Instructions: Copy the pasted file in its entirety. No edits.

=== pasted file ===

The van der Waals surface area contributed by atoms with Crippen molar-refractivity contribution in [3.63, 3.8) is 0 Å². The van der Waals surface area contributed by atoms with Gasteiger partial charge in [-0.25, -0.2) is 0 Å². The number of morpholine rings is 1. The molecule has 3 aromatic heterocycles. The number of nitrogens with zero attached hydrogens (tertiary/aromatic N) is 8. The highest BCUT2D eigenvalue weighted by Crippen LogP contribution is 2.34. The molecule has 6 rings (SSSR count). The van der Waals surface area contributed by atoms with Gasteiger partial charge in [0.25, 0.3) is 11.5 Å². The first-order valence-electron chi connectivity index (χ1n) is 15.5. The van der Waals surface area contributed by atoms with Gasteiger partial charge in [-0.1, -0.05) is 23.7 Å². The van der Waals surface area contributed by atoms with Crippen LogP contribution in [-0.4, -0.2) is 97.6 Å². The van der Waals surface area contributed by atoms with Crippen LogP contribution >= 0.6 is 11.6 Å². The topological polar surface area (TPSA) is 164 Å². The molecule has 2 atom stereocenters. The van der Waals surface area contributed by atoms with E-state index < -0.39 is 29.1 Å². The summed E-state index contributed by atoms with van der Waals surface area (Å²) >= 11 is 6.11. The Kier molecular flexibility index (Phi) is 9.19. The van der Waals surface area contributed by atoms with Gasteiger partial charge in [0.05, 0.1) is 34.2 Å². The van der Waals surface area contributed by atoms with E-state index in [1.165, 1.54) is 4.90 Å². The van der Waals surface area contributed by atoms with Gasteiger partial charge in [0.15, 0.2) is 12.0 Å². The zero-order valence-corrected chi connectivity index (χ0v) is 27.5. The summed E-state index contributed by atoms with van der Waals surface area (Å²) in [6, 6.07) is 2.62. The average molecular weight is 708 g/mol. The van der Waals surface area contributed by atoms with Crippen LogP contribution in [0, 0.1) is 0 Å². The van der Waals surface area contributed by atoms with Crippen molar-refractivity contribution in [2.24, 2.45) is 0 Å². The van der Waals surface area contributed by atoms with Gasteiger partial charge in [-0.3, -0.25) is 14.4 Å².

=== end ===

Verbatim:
The van der Waals surface area contributed by atoms with Crippen molar-refractivity contribution in [3.63, 3.8) is 0 Å². The van der Waals surface area contributed by atoms with Gasteiger partial charge in [-0.25, -0.2) is 0 Å². The number of morpholine rings is 1. The molecule has 3 aromatic heterocycles. The number of nitrogens with zero attached hydrogens (tertiary/aromatic N) is 8. The highest BCUT2D eigenvalue weighted by Crippen LogP contribution is 2.34. The molecule has 6 rings (SSSR count). The van der Waals surface area contributed by atoms with Gasteiger partial charge in [0.25, 0.3) is 11.5 Å². The first-order valence-electron chi connectivity index (χ1n) is 15.5. The van der Waals surface area contributed by atoms with Gasteiger partial charge in [-0.1, -0.05) is 23.7 Å². The van der Waals surface area contributed by atoms with Crippen LogP contribution in [-0.4, -0.2) is 97.6 Å². The van der Waals surface area contributed by atoms with Crippen LogP contribution >= 0.6 is 11.6 Å². The topological polar surface area (TPSA) is 164 Å². The molecule has 2 atom stereocenters. The van der Waals surface area contributed by atoms with E-state index < -0.39 is 29.1 Å². The summed E-state index contributed by atoms with van der Waals surface area (Å²) >= 11 is 6.11. The Kier molecular flexibility index (Phi) is 9.19. The van der Waals surface area contributed by atoms with Gasteiger partial charge in [0.05, 0.1) is 34.2 Å². The van der Waals surface area contributed by atoms with E-state index in [1.165, 1.54) is 4.90 Å². The van der Waals surface area contributed by atoms with Gasteiger partial charge in [0.15, 0.2) is 12.0 Å². The zero-order valence-corrected chi connectivity index (χ0v) is 27.5. The summed E-state index contributed by atoms with van der Waals surface area (Å²) in [6, 6.07) is 2.62. The average molecular weight is 708 g/mol. The van der Waals surface area contributed by atoms with Crippen LogP contribution in [0, 0.1) is 0 Å². The van der Waals surface area contributed by atoms with Crippen molar-refractivity contribution in [2.24, 2.45) is 0 Å². The van der Waals surface area contributed by atoms with Gasteiger partial charge in [-0.3, -0.25) is 14.4 Å².